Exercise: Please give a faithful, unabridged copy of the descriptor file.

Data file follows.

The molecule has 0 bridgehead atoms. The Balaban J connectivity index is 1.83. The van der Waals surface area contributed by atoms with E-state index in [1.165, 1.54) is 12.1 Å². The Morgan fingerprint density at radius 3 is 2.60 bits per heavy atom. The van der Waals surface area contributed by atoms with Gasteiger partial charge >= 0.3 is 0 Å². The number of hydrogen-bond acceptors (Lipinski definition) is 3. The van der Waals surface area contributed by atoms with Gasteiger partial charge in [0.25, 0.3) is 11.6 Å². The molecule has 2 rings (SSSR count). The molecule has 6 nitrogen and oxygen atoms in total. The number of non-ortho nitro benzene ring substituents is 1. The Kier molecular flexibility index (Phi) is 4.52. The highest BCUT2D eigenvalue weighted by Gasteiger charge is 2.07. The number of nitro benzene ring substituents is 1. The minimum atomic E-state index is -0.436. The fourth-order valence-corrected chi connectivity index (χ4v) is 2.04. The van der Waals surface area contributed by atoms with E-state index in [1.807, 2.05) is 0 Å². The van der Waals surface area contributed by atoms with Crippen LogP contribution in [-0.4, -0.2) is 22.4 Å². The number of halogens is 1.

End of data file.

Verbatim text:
The molecule has 0 bridgehead atoms. The Balaban J connectivity index is 1.83. The van der Waals surface area contributed by atoms with E-state index in [1.165, 1.54) is 12.1 Å². The Morgan fingerprint density at radius 3 is 2.60 bits per heavy atom. The van der Waals surface area contributed by atoms with Gasteiger partial charge >= 0.3 is 0 Å². The number of hydrogen-bond acceptors (Lipinski definition) is 3. The van der Waals surface area contributed by atoms with Gasteiger partial charge in [0.25, 0.3) is 11.6 Å². The molecule has 2 rings (SSSR count). The molecule has 6 nitrogen and oxygen atoms in total. The number of non-ortho nitro benzene ring substituents is 1. The Kier molecular flexibility index (Phi) is 4.52. The highest BCUT2D eigenvalue weighted by Gasteiger charge is 2.07. The number of nitro benzene ring substituents is 1. The minimum atomic E-state index is -0.436. The fourth-order valence-corrected chi connectivity index (χ4v) is 2.04. The van der Waals surface area contributed by atoms with E-state index in [1.807, 2.05) is 0 Å². The van der Waals surface area contributed by atoms with Crippen LogP contribution in [-0.4, -0.2) is 22.4 Å². The number of halogens is 1.